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Workers on leave in co-worker’s death to challenge Modesto’s allegations against them

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Modesto has placed electricians on paid leave pending discipline as a result of its review of last April’s electrocution of an electrician assistant who was part of a crew installing a streetlight pole that made contact with a high-voltage power line
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Modesto has placed electricians on paid leave pending discipline as a result of its review of last April’s electrocution of an electrician assistant who was part of a crew installing a streetlight pole that made contact with a high-voltage power line

The three Modesto city workers placed on paid leave after a co-worker’s death have requested hearings where they can challenge the city’s allegations and proposed discipline against them.

Modesto on April 8 placed electricians Allen Garan and Ricardo Lacerda and electrical supervisor Rodney Nelson on paid leave pending discipline, according to the city. City spokesman Thomas Reeves said the three requested hearings this week.

The city placed them on leave after completing and reviewing two investigations it conducted in the April 9, 2018, electrocution of electrician assistant Tyrone Hairston.

Hairston was working with Garan and Lacerda on installing a streetlight pole with a mast arm at Floyd and Roselle avenues when the arm made contact with a high-voltage power line. Hairston, who was wearing cloth gloves and not high-voltage rated ones, was guiding the pole with his hands.

The crew was using a boom truck to hoist and lift the pole when the “mast arm unexpectedly rotated up and came near or in contact with the power line. There was the sound of electricity zapping,” according to one of the city investigations.

The investigations found critical deficiencies in training, safety and other areas. For instance, the streetlight was “assembled and hoisted in (an) improper manner to maintain safe working clearance from high voltage lines,” states the Serious Accident Review Team report, one of the two city investigations.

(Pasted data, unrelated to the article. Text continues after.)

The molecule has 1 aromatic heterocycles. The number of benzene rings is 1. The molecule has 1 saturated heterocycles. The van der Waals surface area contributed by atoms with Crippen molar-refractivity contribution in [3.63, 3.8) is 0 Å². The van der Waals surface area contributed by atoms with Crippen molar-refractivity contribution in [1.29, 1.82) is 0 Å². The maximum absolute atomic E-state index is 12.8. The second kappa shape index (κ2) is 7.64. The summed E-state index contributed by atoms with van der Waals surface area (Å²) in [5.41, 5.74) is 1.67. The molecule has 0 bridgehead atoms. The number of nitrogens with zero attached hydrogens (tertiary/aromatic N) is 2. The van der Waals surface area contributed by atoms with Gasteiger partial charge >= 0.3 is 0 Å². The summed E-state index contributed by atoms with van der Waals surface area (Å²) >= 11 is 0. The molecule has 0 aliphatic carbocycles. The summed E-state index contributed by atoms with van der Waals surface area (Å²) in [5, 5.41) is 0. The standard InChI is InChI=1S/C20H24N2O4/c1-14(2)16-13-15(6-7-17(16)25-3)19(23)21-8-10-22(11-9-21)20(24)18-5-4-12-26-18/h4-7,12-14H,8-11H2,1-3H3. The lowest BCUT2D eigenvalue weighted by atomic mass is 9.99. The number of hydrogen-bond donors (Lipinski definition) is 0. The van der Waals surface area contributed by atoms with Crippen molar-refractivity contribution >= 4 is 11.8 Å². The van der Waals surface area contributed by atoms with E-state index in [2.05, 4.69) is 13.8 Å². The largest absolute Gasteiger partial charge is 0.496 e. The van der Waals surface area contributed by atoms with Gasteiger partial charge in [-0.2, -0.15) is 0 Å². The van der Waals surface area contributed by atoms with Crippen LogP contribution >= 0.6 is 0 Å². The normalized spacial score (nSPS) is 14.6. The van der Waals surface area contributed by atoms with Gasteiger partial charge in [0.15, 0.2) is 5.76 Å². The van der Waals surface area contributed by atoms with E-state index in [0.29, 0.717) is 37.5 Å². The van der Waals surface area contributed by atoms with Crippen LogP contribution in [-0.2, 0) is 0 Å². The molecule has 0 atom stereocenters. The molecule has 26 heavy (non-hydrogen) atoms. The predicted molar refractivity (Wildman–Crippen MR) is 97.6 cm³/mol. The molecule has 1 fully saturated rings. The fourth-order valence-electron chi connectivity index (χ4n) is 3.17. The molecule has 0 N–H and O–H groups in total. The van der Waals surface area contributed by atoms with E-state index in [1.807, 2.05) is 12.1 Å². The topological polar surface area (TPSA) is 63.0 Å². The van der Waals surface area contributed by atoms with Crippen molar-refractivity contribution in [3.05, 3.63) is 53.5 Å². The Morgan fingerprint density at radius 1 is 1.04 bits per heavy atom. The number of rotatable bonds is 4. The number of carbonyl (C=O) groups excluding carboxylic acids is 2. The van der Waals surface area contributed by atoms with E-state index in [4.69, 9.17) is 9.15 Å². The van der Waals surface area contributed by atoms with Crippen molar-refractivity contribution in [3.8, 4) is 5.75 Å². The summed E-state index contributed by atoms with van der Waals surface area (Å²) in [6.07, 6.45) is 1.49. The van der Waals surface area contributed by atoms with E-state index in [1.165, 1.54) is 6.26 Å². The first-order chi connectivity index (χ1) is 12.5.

The investigations also found that electricians only receive on-the-job training in installing streetlight poles, the city has no written guidelines, and there was no evidence that employees were holding safety meetings before starting a job. Modesto also did not require employees to be certified to operate cranes and similar equipment.

The three employees have requested what is known as a Skelly hearing. They will have the chance to defend themselves and refute the city’s allegations against them. The hearing officer can uphold the city’s allegations and proposed discipline, modify them or request additional information.

Reeves said the hearings have not yet been scheduled. But Human Resources Director Norma Santoyo has said hearings usually are held within a week or two of an employee requesting one, and the hearing officer typically makes a decision within several days of the hearing.

Modesto has not said what city policies and rules it alleges the three employees violated or the discipline it wants to impose against them, though an attorney representing Garan and Lacerda has said they face the loss of their jobs.

The state Division of Occupational Safety and Health, better known as Cal/OSHA, issued four citations and a $39,750 penalty in August against Modesto for safety violations in the accident. Modesto is appealing, but that is on hold while Cal/OSHA’s Bureau of Investigations conducts its own investigation of Hairston’s death.

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